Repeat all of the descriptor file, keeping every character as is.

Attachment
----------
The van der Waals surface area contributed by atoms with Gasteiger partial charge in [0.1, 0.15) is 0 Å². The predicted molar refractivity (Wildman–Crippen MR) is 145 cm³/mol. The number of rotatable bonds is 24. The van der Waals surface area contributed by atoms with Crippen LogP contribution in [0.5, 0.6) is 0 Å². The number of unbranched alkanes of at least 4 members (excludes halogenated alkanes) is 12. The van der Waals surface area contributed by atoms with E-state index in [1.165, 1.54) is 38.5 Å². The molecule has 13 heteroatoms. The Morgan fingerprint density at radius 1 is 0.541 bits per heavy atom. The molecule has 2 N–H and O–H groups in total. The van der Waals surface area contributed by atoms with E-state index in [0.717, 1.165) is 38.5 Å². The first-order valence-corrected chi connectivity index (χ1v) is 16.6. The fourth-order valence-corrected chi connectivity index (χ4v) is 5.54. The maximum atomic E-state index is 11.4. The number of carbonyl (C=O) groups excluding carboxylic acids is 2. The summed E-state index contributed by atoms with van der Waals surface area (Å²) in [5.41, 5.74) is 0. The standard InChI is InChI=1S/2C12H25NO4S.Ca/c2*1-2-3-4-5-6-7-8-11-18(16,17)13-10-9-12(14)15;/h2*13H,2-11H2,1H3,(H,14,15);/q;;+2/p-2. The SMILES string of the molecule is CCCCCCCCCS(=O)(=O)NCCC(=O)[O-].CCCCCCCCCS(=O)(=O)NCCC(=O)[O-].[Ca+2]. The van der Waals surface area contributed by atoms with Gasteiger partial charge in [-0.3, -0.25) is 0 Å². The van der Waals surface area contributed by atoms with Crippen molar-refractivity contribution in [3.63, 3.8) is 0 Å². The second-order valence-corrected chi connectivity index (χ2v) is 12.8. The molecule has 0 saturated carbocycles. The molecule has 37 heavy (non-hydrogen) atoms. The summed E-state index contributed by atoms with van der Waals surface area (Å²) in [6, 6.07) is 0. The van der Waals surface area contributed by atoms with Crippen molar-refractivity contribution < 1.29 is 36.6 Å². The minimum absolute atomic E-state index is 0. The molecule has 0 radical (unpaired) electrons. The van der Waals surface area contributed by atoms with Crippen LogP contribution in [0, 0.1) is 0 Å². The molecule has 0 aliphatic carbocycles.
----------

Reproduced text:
The van der Waals surface area contributed by atoms with Gasteiger partial charge in [0.1, 0.15) is 0 Å². The predicted molar refractivity (Wildman–Crippen MR) is 145 cm³/mol. The number of rotatable bonds is 24. The van der Waals surface area contributed by atoms with Crippen LogP contribution in [0.5, 0.6) is 0 Å². The number of unbranched alkanes of at least 4 members (excludes halogenated alkanes) is 12. The van der Waals surface area contributed by atoms with E-state index in [1.165, 1.54) is 38.5 Å². The molecule has 13 heteroatoms. The Morgan fingerprint density at radius 1 is 0.541 bits per heavy atom. The molecule has 2 N–H and O–H groups in total. The van der Waals surface area contributed by atoms with E-state index in [0.717, 1.165) is 38.5 Å². The first-order valence-corrected chi connectivity index (χ1v) is 16.6. The fourth-order valence-corrected chi connectivity index (χ4v) is 5.54. The maximum atomic E-state index is 11.4. The number of carbonyl (C=O) groups excluding carboxylic acids is 2. The summed E-state index contributed by atoms with van der Waals surface area (Å²) in [5.41, 5.74) is 0. The standard InChI is InChI=1S/2C12H25NO4S.Ca/c2*1-2-3-4-5-6-7-8-11-18(16,17)13-10-9-12(14)15;/h2*13H,2-11H2,1H3,(H,14,15);/q;;+2/p-2. The SMILES string of the molecule is CCCCCCCCCS(=O)(=O)NCCC(=O)[O-].CCCCCCCCCS(=O)(=O)NCCC(=O)[O-].[Ca+2]. The van der Waals surface area contributed by atoms with Gasteiger partial charge in [-0.3, -0.25) is 0 Å². The van der Waals surface area contributed by atoms with Crippen molar-refractivity contribution in [3.63, 3.8) is 0 Å². The second-order valence-corrected chi connectivity index (χ2v) is 12.8. The molecule has 0 saturated carbocycles. The molecule has 37 heavy (non-hydrogen) atoms. The summed E-state index contributed by atoms with van der Waals surface area (Å²) in [6, 6.07) is 0. The van der Waals surface area contributed by atoms with Crippen molar-refractivity contribution < 1.29 is 36.6 Å². The minimum absolute atomic E-state index is 0. The molecule has 0 radical (unpaired) electrons. The van der Waals surface area contributed by atoms with Crippen LogP contribution in [0, 0.1) is 0 Å². The molecule has 0 aliphatic carbocycles.